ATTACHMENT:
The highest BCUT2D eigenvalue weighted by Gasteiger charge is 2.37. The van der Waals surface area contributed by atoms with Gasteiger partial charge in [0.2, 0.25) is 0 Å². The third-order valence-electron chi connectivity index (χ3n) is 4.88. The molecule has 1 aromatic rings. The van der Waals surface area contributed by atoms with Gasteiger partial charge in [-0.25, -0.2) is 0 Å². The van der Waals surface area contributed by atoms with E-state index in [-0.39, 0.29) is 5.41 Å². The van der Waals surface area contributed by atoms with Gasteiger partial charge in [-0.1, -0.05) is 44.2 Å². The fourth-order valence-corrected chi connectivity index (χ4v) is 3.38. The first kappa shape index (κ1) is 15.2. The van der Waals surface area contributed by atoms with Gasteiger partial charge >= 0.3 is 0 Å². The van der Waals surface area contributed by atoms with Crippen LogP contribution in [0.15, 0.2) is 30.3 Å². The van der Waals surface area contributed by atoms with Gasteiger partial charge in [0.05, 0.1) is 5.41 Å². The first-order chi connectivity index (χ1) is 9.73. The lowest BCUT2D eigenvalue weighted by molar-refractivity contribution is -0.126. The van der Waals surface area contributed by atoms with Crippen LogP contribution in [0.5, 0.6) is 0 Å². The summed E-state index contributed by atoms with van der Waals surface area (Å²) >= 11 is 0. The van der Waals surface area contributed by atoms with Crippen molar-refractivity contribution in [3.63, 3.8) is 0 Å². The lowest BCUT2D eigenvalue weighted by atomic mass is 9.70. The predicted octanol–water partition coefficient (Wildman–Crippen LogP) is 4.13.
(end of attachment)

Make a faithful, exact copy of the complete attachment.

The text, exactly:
The highest BCUT2D eigenvalue weighted by Gasteiger charge is 2.37. The van der Waals surface area contributed by atoms with Gasteiger partial charge in [0.2, 0.25) is 0 Å². The third-order valence-electron chi connectivity index (χ3n) is 4.88. The molecule has 1 aromatic rings. The van der Waals surface area contributed by atoms with Gasteiger partial charge in [-0.25, -0.2) is 0 Å². The van der Waals surface area contributed by atoms with E-state index in [-0.39, 0.29) is 5.41 Å². The van der Waals surface area contributed by atoms with Gasteiger partial charge in [-0.1, -0.05) is 44.2 Å². The fourth-order valence-corrected chi connectivity index (χ4v) is 3.38. The first kappa shape index (κ1) is 15.2. The van der Waals surface area contributed by atoms with Gasteiger partial charge >= 0.3 is 0 Å². The van der Waals surface area contributed by atoms with Crippen LogP contribution in [0.15, 0.2) is 30.3 Å². The van der Waals surface area contributed by atoms with Gasteiger partial charge in [0.05, 0.1) is 5.41 Å². The first-order chi connectivity index (χ1) is 9.73. The lowest BCUT2D eigenvalue weighted by molar-refractivity contribution is -0.126. The van der Waals surface area contributed by atoms with Crippen LogP contribution in [0.5, 0.6) is 0 Å². The summed E-state index contributed by atoms with van der Waals surface area (Å²) >= 11 is 0. The van der Waals surface area contributed by atoms with Crippen molar-refractivity contribution in [3.63, 3.8) is 0 Å². The lowest BCUT2D eigenvalue weighted by atomic mass is 9.70. The predicted octanol–water partition coefficient (Wildman–Crippen LogP) is 4.13.